is responsible for many of The Simpson's iconic episodes. He stopped writing for the show in '04 and began to self-publish a series of increasingly absurd Sci-Fi Detective novels.
"A Movie Marked Danger"
- a Vanity Fair article on Sweet Smell of Success
by Alexander Mackendrick, screenplay
by Clifford Odets and Ernest Lehman, cinematography
by James Wong Howe, soundtrack
by Elmer Bernstein. (previously) [more inside]
The Big Sleep is a film I have found a very intense love for. The rotating cast of shadowy crooks and deceptive dames coupled with the roller-coaster plotting makes this classic movie endlessly entertaining. Bogart and Bacall are electrifying together and the supporting cast is equally captivating. Considering it’s over 60 years old,
The Big Sleep still works in a big bad way and feels fantastically modern. It’s as if the film is simply too fast and too entertaining to age. It was crafted by the hands of some of Hollywood’s finest artists at the time and oozes quality as a result. Most of all though, this movie is just pulpy, fearless, fun and really, really cool.
- Pictures and Noise [more inside]
"Fast Company’s four-hour interview with [Martin Scorsese] for their December-January cover story
: How to Lead A Creative Life
, was ostensibly about his career, and how he had been able to stay so creative through years of battling studios. But the Hugo
director punctuated everything he said with references to movies: 85 of them, in fact." Welcome to Martin Scorsese’s Film School: The 85 Films You Need To See To Know Anything About Film [more inside]
Everything you need to know
about Ed Brubaker
and Sean Philips
, the best writer artist team currently working in comics, and their particular brand of noirish crime and noirish supercrime. With their latest project, Fatal, they add a new ingredient to the mix and bring us noirish Lovecraftian crime
Like Film Noir? Like podcasts? Here's Noircast
Using his "file card" technique to create the title piece "Spillane" (whereby musical ideas written on note cards form the basis for discreet sound blocks arranged by way of a unifying theme), John Zorn forges an impressionistic narrative out of stretches of live-music jazz, blues, country, lounge, thrash, etc., and a variety of samples and spoken dialogue inspired by Mickey Spillane's Mike Hammer detective novels (recited by John Lurie).
- AllMusic [more inside]
After 25 years I revisited To Live and Die In L.A. (1985), William Friedkin's cynical, fatalistic, hardboiled and high-energy crime noir about corruption and survival in the city of no angels. The script is literate, the characters are believable, the performances are brutally honest, the unpredictable twists keep coming, the action never stops, and the car chase is shot for real without any fake process. (spoilers)
[Arthur Penn's Night Moves
] does belong to a traditional, indeed obsolescent genre, but the distance it keeps from it (not an ironic or critical distance, just a distance) is such that genre-related expectations become irrelevant. Most of the time, the story line seems to meander aimlessly, taking in extraneous material, doubling back, going round in circles (the aimless is deceptive, a smoke screen obfuscating the complex, rigorous organization of an exceptionally well-structured script). The "mystery" aspect of the plot is dealt with in the most peculiar, topsy-turvy manner, withholding not the solution of the problem but the problem itself until the very end, when, in a dazzling visual tour de force, both are conjured up almost simultaneously.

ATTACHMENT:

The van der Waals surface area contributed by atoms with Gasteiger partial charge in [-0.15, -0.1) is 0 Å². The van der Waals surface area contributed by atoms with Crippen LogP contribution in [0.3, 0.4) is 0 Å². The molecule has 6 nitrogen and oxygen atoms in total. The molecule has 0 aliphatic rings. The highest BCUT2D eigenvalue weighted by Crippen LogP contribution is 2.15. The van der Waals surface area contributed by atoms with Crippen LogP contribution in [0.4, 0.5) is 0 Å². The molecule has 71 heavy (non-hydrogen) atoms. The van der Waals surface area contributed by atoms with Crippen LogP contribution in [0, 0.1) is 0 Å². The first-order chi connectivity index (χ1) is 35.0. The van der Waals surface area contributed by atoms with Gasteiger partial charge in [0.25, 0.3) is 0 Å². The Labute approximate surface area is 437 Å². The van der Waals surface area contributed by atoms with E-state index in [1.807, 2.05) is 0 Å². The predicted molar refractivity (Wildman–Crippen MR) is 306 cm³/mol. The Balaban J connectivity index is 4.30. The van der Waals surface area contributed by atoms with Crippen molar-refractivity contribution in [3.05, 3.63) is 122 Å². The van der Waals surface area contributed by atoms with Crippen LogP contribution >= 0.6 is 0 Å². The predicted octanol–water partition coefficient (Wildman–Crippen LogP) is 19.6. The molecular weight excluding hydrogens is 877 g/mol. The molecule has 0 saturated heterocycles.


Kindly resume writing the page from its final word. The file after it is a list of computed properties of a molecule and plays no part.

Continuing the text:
- Jean Pierre Coursodon [more inside]
offers a continuous stream of classic radio crime dramas, including Johnny Dollar
, Broadway Is My Beat,
Videogames reach the uncanny valley with the facial animations
(yt video) in Rockstar's L.A. Noir
, their 1940s Los Angeles set detective game.
Men's Adventure Magazines
is a blog inspired by the 1956 "Weasels Ate My Flesh
" cover of Man's Life, featuring hundreds of covers from "Men's Adventure" magazines from the 50s and 60s. (some blog entries have a little bit of illustrated partial nudity here and there) [more inside]
Stan Lee has not yet been told about ... GRIT! FEATURING -- Dourdevil, the man without a sense of humor (different presentations of the same comic)
. The year was 1983, and Alan Moore
was spoofing the style of Frank Miller (bibliography)
, towards the end of Frank Miller's run with Daredevil
. Moore thought highly of Miller, if one believes what Moore wrote in "The Importance of Being Frank
" (linked therein as a .cbz file)
, which was published in the same comics magazine run
as Grit! [more inside]
Over the course of four months earlier this year, Dave at Goodfella's Movie Blog posted 100 (!) sharply written analyses
of a wide range of classic Noir films. The top position
was a bit of a surprise amid the obvious standards
, but the real meat is in his informative takes
of lesser-known gems
. [more inside]
Thomas Pynchon’s latest novel Inherent Vice
, is causing quite a stir
, and not just because all his novels cause a stir. It seems the author of epic novels of giant adenoids and invisible clockwork ducks has written a-gasp
-detective novel, which weighs in at an astoundingly reasonable 384 pages. Some have noted confusion among Pynchon aficionados at the author’s choice to work in such a genre. One writer has used the opportunity
to examine why supposed “literary” writers have turned to the crime genre with varying degrees of success, and at least one critic seems genuinely put out